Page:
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My wife's old Toyota Camry wagon was 10x smoother on FS roads than my current Toyota T100 (2wd) pickup truck is. Just sucked up the bumps/washboards. I too have given serious consideration to going back to a car. I've thought about a Jetta Wagon. As much as I like those Subaru Foresters, I could never bring myself to drive a symbol of the environmental elite. [smile]

 

How about those "mini-SUV's" like Toyota RAV-4 or Honda CRV?

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current alpine-assault vehicle is a 1987 honda civic - cost me $1k, gets 50+mpg, front-wheel drive gets me as far as I want to drive.

 

I've been partial to subaru in the past, but 4-wheel drive is overrated, and not worth the tradeoff at about half the gas mileage.

 

trucks are for people who need to live in them. if you live in a house, you don't need one for climbing...

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Here are the priorities I look for in my climbing/skiing vehicle.

 

1.) decent amount of cargo space (can add a roof box for more cargo)

 

2.)decent ground clearance...anybody who thinks you need a jacked up SUV to travel forest roads is dumb

 

3.)reliability

 

4.)AWD for driving typical snowy roads over the passes, etc.

 

5.)Can sleep in the back.

 

I think the best reasonably priced car I've found that meets all these is a subaru outback wagon. They have enough space to get all my gear to a climb and back, the clearance is enough for anything you'll realistically want to drive over and it's an AWD car so it handles snowy roads better than an SUV/truck.

 

my 2 cents.

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quote:

Originally posted by haireball:

current alpine-assault vehicle is a 1987 honda civic - cost me $1k, gets 50+mpg, front-wheel drive gets me as far as I want to drive.


I too have a Civic, affordable, great gas milage, and you can get by on most roads, and plus a hatchback can fit a lot of stuff.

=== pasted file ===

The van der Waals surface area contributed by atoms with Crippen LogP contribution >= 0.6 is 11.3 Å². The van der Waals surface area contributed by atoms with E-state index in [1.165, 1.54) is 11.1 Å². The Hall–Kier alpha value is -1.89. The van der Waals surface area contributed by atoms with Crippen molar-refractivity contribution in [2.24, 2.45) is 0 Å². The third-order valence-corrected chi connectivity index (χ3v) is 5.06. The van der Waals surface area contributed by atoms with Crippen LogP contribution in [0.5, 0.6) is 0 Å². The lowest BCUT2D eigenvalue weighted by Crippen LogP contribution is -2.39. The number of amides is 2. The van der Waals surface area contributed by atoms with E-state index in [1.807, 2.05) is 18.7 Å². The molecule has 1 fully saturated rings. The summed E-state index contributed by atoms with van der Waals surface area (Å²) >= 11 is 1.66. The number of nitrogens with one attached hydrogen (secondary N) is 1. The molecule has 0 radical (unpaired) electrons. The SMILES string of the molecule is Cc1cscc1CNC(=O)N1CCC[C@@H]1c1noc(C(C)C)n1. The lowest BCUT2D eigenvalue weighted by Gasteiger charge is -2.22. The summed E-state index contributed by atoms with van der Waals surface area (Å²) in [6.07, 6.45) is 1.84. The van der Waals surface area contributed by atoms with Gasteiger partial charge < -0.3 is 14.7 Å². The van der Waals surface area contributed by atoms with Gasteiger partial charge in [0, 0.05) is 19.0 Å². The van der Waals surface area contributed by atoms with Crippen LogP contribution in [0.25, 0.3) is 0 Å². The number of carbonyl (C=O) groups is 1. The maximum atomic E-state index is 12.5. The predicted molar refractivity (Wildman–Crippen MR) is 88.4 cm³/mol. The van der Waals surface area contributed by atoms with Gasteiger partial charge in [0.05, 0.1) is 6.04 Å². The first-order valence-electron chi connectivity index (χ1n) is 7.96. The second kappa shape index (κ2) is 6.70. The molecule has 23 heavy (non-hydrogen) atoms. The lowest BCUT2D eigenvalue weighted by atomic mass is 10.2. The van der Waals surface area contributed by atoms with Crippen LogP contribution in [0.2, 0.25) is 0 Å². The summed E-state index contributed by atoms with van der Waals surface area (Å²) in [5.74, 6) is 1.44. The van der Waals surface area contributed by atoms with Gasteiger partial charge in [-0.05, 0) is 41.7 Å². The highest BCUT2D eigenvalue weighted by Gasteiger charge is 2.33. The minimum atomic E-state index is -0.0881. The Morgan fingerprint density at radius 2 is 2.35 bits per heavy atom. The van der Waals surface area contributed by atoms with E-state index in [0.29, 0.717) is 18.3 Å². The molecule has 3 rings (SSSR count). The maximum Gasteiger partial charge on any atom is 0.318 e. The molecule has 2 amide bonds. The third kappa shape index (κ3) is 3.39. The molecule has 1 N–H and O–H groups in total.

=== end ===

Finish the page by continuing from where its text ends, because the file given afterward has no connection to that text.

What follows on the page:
My girlfriend has a Outback, and I do feel braver on some roads, plus gets reasonable mileage.

Also, recommend a stick in case you get back and the battery is low, plus you get better mileage than with a automatic.

TTT

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quote:

Originally posted by mattp:

I am tired of the stiff suspension and cramped quarters in my Toyota 4x4 and I believe a car is probably better suited to what I do with my vehicle 95% of the time: commute, run errands, and otherwise drive on well-maintained roads.

Matt, do you have a standard cab? I found the older standard cab to be too short, but the extended cab allows the seat to go back further and gives just enough leg room for this mere six-footer to not cramp up on all-day drives. While the extended cab isn't good for much else, it is a spot to put extra gear so it's out of the way and not cramping up the seats.

 

I've got the older style '94, the last year before the Tacoma came out. I also use it 95% of time to commute. But wouldn't trade it for anything, it's still running strong and I'll keep it 'til it's run into the ground, 230,000 miles so far. Most dependable rig I've ever had (puts my older trucks of Ford, Dodge, and 2 GMCs to shame...can't wait for the spray now). Suspension is just right, not too stiff for a truck. Good clearance for some of the FS roads over here in the INW to be able to get to warmer weather climb spots and get through snow to BC ski areas. Also dependable for those long trips to the Icefields Parkway, or south to Cali and other SW destinations.

 

I can't think of a car that would replace my Toyota truck, so am curious to see if you get good answers here. Don't know if the Tacoma extended cab is big enough, my next rig might be a Tundra, but that's probably still a few years away.

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Matt stop beating around the bush, we all know you're going to get a Subaru Outback so you can finally fit in the crowd at REI. It's a great family vehicle. Question is, how much say do you have in the matter, and much say does she have? [big Grin]

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quote:

Originally posted by Fairweather:

As much as I like those Subaru Foresters, I could never bring myself to drive a symbol of the environmental elite.
[smile]

 

How about those "mini-SUV's" like Toyota RAV-4 or Honda CRV?

Yeah, but you could sneak up on them with a Subaru. [Wink]

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A Civic is great. I was capable of following my buddy's 4wd Suzuki overland when we used to sneak around the gate to get into Fossil Rock.

 

A truck is a gas-guzzling pain. When you need to haul something, you can rent a big pick-up from Home Depot for $20 for 70 minutes. This is much cheaper than actually owning one.